The southern African nation of Lesotho has the third highest rate of HIV prevalence in the world.
Each year an estimated 23,000 people die of HIV-related causes, from a population of less than two million.
In countries where HIV prevalence is high, life expectancy at birth has fallen.
In southern Africa, average life expectancy at birth is estimated to have dropped to levels last seen in the 1950s. It is now below 50 years for the region as a whole, 35.2 years for Lesotho.
The groups most affected by HIV are infants and young children, and the 30-50 age group, according to the UNAids 2008 Report on the global Aids epidemic.
In sub-Saharan Africa, nearly 12 million children under 18 years of age have lost one or both parents to HIV. Zimbabwe reports that 24% of its children (ages 0-17) have lost one or both parents to HIV.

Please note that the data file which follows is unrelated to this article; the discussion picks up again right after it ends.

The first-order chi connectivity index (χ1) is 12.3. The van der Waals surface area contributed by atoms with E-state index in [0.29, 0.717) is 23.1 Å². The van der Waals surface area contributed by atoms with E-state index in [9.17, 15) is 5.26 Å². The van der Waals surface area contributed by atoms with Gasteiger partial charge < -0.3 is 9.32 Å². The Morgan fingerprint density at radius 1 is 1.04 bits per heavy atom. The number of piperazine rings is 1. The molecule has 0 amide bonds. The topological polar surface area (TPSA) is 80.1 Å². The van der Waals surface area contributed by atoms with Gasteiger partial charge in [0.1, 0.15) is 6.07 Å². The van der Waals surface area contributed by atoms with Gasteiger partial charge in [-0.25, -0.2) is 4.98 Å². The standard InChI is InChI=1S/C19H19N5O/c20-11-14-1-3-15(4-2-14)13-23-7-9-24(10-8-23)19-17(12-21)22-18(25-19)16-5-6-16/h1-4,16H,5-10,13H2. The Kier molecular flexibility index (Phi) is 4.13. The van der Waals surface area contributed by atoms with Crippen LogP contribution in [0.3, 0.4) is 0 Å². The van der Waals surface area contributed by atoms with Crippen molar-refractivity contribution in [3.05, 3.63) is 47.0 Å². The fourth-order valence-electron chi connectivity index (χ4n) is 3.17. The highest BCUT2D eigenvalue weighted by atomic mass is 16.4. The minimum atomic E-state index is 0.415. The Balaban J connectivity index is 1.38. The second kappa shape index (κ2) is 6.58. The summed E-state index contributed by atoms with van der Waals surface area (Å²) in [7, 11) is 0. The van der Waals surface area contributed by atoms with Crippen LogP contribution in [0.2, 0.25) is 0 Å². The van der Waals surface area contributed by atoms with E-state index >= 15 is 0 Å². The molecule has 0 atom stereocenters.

HIV/Aids knows no socio-economic boundaries, although in poorer nations, the impact of the disease can be harder to bear for low-income households.
A recent study of eight countries found greater HIV prevalence among adults with higher levels of wealth than among those with the lower income.
The UNAids report suggests this is linked to the fact that wealthier and better educated people tend to have greater sexual autonomy and higher rates of partner change and are more likely to live in cities, where HIV prevalence is generally higher.